Choosing the way you communicate can really play a role in how well the communication will go. It’s sometimes good to think about this, rather than to keep doing what you’ve always done in the past.

What is their intention?

Is there a problem because you have conflicting priorities? Is this thing important to them? Do they have other time pressures or other concerns that you aren’t aware of, or that don’t affect you?

Maybe they don’t have an intention or realise how their behaviour is affecting other people around them.

Be careful with sentences like “s/he’s always trying to” – because you might be describing the result as you see it, and not what the other person is actually trying to do.

Is there a problem with the processes?

I’m not saying that you should use the company’s processes to criticise people all the time, but deciding how to do something, what steps are important, what order they should be in, and who should do them is a good way to manage expectations and help people to see what they need to be doing. Sometimes structure and a list of steps prevents misunderstandings and miscommunication.

Does the behaviour need to be challenged?

Sometimes there is no easy solution or different way of communicating that would make things better. Some behaviour is just not ok and it needs to be challenged by the person’s manager or however the management structure works in your organisation. I’m thinking here of things like bullying, harassment, manipulation, or any other form of treating people badly. This is usually not the other people’s problem to solve and this article is not really about things like this.

Tips for communication

Avoid words like always and never

Try not to say things like:
You never listen
You are always complaining

Instead, focus on actual real-life situations that have happened. Things that you can be specific about. Things that the other person can hopefully remember.

Last week …
At the team meeting on Friday …
When you replied to my email yesterday …

The problem with “you always” or “you never” sentences is that people can feel that nothing they do is ever good enough because you have already decided that they always get things wrong.

Focus on the problem, not the person

It’s easy to get carried away with how annoying or disrespectful or generally incompetent someone is in your opinion, but if you’re trying to address the situation, it’s better to focus on the problem.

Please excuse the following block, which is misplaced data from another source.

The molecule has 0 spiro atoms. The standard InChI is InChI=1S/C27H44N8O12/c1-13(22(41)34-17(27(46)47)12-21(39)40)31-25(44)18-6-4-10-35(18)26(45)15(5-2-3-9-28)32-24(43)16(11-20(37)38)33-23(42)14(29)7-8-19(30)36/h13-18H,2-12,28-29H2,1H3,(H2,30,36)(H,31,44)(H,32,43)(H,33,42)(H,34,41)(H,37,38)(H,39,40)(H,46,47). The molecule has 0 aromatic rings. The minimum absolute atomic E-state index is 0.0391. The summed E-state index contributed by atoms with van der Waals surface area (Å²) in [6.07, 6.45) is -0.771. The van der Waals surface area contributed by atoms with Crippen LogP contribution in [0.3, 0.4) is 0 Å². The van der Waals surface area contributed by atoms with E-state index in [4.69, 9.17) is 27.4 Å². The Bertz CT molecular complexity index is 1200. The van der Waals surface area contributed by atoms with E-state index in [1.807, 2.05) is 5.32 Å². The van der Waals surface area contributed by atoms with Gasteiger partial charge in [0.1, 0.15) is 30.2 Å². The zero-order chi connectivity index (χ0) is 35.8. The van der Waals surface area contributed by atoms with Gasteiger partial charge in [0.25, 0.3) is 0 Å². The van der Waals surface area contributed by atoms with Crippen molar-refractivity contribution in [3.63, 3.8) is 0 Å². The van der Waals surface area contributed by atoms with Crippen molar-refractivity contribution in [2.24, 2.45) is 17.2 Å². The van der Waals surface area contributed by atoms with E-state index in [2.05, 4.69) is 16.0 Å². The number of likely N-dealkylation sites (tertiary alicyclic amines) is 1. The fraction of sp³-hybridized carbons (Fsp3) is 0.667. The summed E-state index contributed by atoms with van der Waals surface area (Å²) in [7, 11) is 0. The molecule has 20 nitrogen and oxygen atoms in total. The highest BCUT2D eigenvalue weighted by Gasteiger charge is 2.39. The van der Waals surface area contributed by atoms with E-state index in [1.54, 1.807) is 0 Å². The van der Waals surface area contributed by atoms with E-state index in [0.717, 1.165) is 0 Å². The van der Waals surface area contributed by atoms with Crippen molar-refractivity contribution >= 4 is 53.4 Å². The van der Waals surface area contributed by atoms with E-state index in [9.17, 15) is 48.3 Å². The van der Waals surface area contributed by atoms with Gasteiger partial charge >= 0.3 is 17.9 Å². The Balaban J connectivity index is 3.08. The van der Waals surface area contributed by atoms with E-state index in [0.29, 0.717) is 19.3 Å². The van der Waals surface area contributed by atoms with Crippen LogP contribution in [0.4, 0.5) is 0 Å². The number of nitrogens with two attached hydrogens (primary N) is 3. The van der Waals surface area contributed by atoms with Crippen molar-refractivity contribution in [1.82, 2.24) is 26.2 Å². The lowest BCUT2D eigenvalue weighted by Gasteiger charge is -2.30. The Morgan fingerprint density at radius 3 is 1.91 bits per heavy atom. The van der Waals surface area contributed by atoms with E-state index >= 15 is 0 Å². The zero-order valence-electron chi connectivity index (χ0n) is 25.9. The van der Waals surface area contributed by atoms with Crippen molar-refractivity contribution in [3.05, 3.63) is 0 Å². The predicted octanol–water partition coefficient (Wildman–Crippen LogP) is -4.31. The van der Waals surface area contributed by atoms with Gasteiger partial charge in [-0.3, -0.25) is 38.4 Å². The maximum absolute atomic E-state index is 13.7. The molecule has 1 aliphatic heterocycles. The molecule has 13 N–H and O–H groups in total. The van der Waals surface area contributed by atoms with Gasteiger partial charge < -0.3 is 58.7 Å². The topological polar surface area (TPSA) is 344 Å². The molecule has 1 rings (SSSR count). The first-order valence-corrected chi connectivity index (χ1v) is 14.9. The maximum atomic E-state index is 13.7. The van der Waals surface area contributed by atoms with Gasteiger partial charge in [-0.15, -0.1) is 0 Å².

If this information isn’t submitted on time, we can’t …/the customer will///
If these problems aren’t fixed, that will impact …
If we don’t meet our promise/service level agreement to …

What result will there be for the business or the customer? What result will there be that directly effects the person? Or what result will there be for you that the other person may not have considered?

It makes it difficult for me to
I am unable to

Focus on the behaviour, not what you think the person is

Some ways that people behave in the office are not ok.

Shouting at people is not ok

Not allowing people to speak in meetings is not ok

Talking over people is not ok

But don’t get into name-calling or telling the other person exactly what you think of them or what kind of person you think they are because it moves away from the facts.

Additional tips

Plan what you’re going to say when you can be calm.

Walk away if there is too much emotion. That doesn’t mean you’ve backed down and you won’t come back to the issue, but we all need time to collect our thoughts sometimes.

Maybe you’re also doing things that cause other people problems. If you’re going to confront others, you also need to be willing to see how your behaviour is affecting others – even if this is a difficult thing to do.

Don’t mirror the communication style – choose your own. Don’t match aggression with aggression

Change can be hard

Change can be hard, even if you see it as positive change.

Maybe you struggled with someone before the lockdown and move to more online working. Some things will be easier because you don’t have to share your space with them. Less contact may feel like a good thing, but it may also mean you have less contact with those whose presence helped or supported you.

Some companies have completely changed the way they work. However we feel about it, all change takes time to get used to.

Remote working doesn’t mean you have to deal with challenges with colleagues on your own. As well as looking at communication strategies, it’s also good to look for support and not be reluctant to ask for help if you feel that you need it.

Find out more

You can listen to me talking about this topic on episode 183 of my podcast.

You can also sign up for my monthly newsletter with tips and advice on various areas of communication using the form below.


    Author: Kirsty Wolf

    A language enthusiast who is passionate about life-long learning, effective communication, and teaching English. Also speaks German, Romanian and Turkish, though not all at the same level!